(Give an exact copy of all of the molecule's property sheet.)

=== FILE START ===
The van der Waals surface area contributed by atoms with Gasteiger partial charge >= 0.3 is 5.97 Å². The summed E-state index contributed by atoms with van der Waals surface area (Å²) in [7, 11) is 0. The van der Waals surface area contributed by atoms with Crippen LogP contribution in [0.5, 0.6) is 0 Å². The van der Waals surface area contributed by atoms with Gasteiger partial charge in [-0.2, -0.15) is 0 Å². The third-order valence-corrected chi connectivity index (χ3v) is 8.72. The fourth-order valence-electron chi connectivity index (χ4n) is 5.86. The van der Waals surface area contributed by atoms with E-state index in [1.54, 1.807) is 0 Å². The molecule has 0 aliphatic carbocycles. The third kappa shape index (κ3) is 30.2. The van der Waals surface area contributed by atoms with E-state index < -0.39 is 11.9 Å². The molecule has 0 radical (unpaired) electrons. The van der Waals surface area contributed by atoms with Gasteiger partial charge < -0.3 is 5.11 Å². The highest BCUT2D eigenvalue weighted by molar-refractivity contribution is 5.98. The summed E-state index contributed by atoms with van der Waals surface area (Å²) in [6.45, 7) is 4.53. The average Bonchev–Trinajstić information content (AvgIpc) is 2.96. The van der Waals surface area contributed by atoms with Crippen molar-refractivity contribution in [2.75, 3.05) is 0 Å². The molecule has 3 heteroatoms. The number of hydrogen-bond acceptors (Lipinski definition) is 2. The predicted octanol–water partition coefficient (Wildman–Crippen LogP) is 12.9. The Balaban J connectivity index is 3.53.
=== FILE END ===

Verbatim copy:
The van der Waals surface area contributed by atoms with Gasteiger partial charge >= 0.3 is 5.97 Å². The summed E-state index contributed by atoms with van der Waals surface area (Å²) in [7, 11) is 0. The van der Waals surface area contributed by atoms with Crippen LogP contribution in [0.5, 0.6) is 0 Å². The van der Waals surface area contributed by atoms with Gasteiger partial charge in [-0.2, -0.15) is 0 Å². The third-order valence-corrected chi connectivity index (χ3v) is 8.72. The fourth-order valence-electron chi connectivity index (χ4n) is 5.86. The van der Waals surface area contributed by atoms with E-state index in [1.54, 1.807) is 0 Å². The molecule has 0 aliphatic carbocycles. The third kappa shape index (κ3) is 30.2. The van der Waals surface area contributed by atoms with E-state index < -0.39 is 11.9 Å². The molecule has 0 radical (unpaired) electrons. The van der Waals surface area contributed by atoms with Gasteiger partial charge < -0.3 is 5.11 Å². The highest BCUT2D eigenvalue weighted by molar-refractivity contribution is 5.98. The summed E-state index contributed by atoms with van der Waals surface area (Å²) in [6.45, 7) is 4.53. The average Bonchev–Trinajstić information content (AvgIpc) is 2.96. The van der Waals surface area contributed by atoms with Crippen molar-refractivity contribution in [2.75, 3.05) is 0 Å². The molecule has 3 heteroatoms. The number of hydrogen-bond acceptors (Lipinski definition) is 2. The predicted octanol–water partition coefficient (Wildman–Crippen LogP) is 12.9. The Balaban J connectivity index is 3.53.